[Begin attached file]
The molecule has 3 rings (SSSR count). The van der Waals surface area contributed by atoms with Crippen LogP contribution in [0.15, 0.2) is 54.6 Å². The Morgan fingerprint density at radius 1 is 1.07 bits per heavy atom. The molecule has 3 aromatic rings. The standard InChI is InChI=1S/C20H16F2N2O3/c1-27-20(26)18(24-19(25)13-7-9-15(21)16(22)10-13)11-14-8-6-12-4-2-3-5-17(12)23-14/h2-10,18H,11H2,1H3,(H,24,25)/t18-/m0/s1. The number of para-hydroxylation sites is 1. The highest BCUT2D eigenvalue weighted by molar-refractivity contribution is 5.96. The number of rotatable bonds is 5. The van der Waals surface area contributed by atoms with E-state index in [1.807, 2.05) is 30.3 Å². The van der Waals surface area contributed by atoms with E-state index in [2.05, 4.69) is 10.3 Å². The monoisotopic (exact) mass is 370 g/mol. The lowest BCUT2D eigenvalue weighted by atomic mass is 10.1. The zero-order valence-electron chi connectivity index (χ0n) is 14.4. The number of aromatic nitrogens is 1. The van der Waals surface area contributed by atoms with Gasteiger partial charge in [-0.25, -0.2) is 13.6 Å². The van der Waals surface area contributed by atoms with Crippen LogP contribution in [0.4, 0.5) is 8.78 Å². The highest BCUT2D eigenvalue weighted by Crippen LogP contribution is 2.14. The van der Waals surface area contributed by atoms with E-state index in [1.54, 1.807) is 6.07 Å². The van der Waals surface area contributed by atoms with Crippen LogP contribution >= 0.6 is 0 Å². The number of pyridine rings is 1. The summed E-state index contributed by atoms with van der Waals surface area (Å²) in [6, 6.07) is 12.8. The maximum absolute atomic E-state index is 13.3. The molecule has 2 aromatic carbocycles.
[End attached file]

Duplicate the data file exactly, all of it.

The molecule has 3 rings (SSSR count). The van der Waals surface area contributed by atoms with Crippen LogP contribution in [0.15, 0.2) is 54.6 Å². The Morgan fingerprint density at radius 1 is 1.07 bits per heavy atom. The molecule has 3 aromatic rings. The standard InChI is InChI=1S/C20H16F2N2O3/c1-27-20(26)18(24-19(25)13-7-9-15(21)16(22)10-13)11-14-8-6-12-4-2-3-5-17(12)23-14/h2-10,18H,11H2,1H3,(H,24,25)/t18-/m0/s1. The number of para-hydroxylation sites is 1. The highest BCUT2D eigenvalue weighted by molar-refractivity contribution is 5.96. The number of rotatable bonds is 5. The van der Waals surface area contributed by atoms with E-state index in [1.807, 2.05) is 30.3 Å². The van der Waals surface area contributed by atoms with E-state index in [2.05, 4.69) is 10.3 Å². The monoisotopic (exact) mass is 370 g/mol. The lowest BCUT2D eigenvalue weighted by atomic mass is 10.1. The zero-order valence-electron chi connectivity index (χ0n) is 14.4. The number of aromatic nitrogens is 1. The van der Waals surface area contributed by atoms with Gasteiger partial charge in [-0.25, -0.2) is 13.6 Å². The van der Waals surface area contributed by atoms with Crippen LogP contribution in [0.4, 0.5) is 8.78 Å². The highest BCUT2D eigenvalue weighted by Crippen LogP contribution is 2.14. The van der Waals surface area contributed by atoms with E-state index in [1.54, 1.807) is 6.07 Å². The van der Waals surface area contributed by atoms with Crippen LogP contribution >= 0.6 is 0 Å². The number of pyridine rings is 1. The summed E-state index contributed by atoms with van der Waals surface area (Å²) in [6, 6.07) is 12.8. The maximum absolute atomic E-state index is 13.3. The molecule has 2 aromatic carbocycles.